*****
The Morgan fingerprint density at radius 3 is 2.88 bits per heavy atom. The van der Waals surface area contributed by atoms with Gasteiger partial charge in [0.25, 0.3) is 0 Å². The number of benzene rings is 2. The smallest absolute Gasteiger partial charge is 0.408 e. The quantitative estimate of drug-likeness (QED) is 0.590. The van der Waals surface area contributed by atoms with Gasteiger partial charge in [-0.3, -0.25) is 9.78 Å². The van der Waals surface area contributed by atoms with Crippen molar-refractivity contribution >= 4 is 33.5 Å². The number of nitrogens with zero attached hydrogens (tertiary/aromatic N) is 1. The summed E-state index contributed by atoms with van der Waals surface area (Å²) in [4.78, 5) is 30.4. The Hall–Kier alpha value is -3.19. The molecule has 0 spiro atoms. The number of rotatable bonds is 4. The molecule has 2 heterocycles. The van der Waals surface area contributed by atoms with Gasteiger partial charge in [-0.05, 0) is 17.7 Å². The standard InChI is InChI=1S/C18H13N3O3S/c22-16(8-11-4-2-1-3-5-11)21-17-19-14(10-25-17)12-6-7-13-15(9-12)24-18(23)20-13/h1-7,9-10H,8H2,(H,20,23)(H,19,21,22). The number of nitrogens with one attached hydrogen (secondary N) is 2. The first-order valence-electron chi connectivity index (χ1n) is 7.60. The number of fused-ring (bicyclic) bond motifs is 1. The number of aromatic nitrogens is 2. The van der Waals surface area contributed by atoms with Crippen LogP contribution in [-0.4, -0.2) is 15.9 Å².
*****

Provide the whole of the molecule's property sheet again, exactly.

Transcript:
The Morgan fingerprint density at radius 3 is 2.88 bits per heavy atom. The van der Waals surface area contributed by atoms with Gasteiger partial charge in [0.25, 0.3) is 0 Å². The number of benzene rings is 2. The smallest absolute Gasteiger partial charge is 0.408 e. The quantitative estimate of drug-likeness (QED) is 0.590. The van der Waals surface area contributed by atoms with Gasteiger partial charge in [-0.3, -0.25) is 9.78 Å². The van der Waals surface area contributed by atoms with Crippen molar-refractivity contribution >= 4 is 33.5 Å². The number of nitrogens with zero attached hydrogens (tertiary/aromatic N) is 1. The summed E-state index contributed by atoms with van der Waals surface area (Å²) in [4.78, 5) is 30.4. The Hall–Kier alpha value is -3.19. The molecule has 0 spiro atoms. The number of rotatable bonds is 4. The molecule has 2 heterocycles. The van der Waals surface area contributed by atoms with Gasteiger partial charge in [-0.05, 0) is 17.7 Å². The standard InChI is InChI=1S/C18H13N3O3S/c22-16(8-11-4-2-1-3-5-11)21-17-19-14(10-25-17)12-6-7-13-15(9-12)24-18(23)20-13/h1-7,9-10H,8H2,(H,20,23)(H,19,21,22). The number of nitrogens with one attached hydrogen (secondary N) is 2. The first-order valence-electron chi connectivity index (χ1n) is 7.60. The number of fused-ring (bicyclic) bond motifs is 1. The number of aromatic nitrogens is 2. The van der Waals surface area contributed by atoms with Crippen LogP contribution in [-0.4, -0.2) is 15.9 Å².